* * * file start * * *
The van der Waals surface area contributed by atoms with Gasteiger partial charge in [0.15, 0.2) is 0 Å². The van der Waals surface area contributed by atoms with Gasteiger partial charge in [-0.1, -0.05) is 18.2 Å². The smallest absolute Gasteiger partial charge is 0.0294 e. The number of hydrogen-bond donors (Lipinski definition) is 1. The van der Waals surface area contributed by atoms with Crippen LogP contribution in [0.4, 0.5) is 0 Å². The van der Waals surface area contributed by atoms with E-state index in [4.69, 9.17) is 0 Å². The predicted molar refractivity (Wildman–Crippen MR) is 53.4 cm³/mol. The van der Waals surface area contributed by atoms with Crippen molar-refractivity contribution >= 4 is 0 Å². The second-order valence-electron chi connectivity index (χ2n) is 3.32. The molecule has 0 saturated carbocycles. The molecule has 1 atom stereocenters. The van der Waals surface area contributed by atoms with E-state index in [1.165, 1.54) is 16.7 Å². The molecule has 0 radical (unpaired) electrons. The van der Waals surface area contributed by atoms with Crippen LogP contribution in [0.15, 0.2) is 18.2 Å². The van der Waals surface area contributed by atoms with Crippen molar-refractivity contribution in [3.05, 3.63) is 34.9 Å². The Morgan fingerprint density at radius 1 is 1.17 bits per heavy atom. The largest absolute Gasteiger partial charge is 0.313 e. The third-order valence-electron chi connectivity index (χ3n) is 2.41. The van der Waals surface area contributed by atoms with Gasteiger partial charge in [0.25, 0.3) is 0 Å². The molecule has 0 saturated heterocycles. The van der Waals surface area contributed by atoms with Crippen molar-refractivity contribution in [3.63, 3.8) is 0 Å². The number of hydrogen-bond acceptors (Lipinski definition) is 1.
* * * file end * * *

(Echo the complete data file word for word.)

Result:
The van der Waals surface area contributed by atoms with Gasteiger partial charge in [0.15, 0.2) is 0 Å². The van der Waals surface area contributed by atoms with Gasteiger partial charge in [-0.1, -0.05) is 18.2 Å². The smallest absolute Gasteiger partial charge is 0.0294 e. The number of hydrogen-bond donors (Lipinski definition) is 1. The van der Waals surface area contributed by atoms with Crippen LogP contribution in [0.4, 0.5) is 0 Å². The van der Waals surface area contributed by atoms with E-state index in [4.69, 9.17) is 0 Å². The predicted molar refractivity (Wildman–Crippen MR) is 53.4 cm³/mol. The van der Waals surface area contributed by atoms with Crippen molar-refractivity contribution >= 4 is 0 Å². The second-order valence-electron chi connectivity index (χ2n) is 3.32. The molecule has 0 saturated carbocycles. The molecule has 1 atom stereocenters. The van der Waals surface area contributed by atoms with E-state index in [1.165, 1.54) is 16.7 Å². The molecule has 0 radical (unpaired) electrons. The van der Waals surface area contributed by atoms with Crippen LogP contribution in [0.15, 0.2) is 18.2 Å². The van der Waals surface area contributed by atoms with Crippen molar-refractivity contribution in [3.05, 3.63) is 34.9 Å². The Morgan fingerprint density at radius 1 is 1.17 bits per heavy atom. The largest absolute Gasteiger partial charge is 0.313 e. The third-order valence-electron chi connectivity index (χ3n) is 2.41. The van der Waals surface area contributed by atoms with Gasteiger partial charge in [0.25, 0.3) is 0 Å². The molecule has 0 saturated heterocycles. The van der Waals surface area contributed by atoms with Crippen molar-refractivity contribution in [3.63, 3.8) is 0 Å². The number of hydrogen-bond acceptors (Lipinski definition) is 1.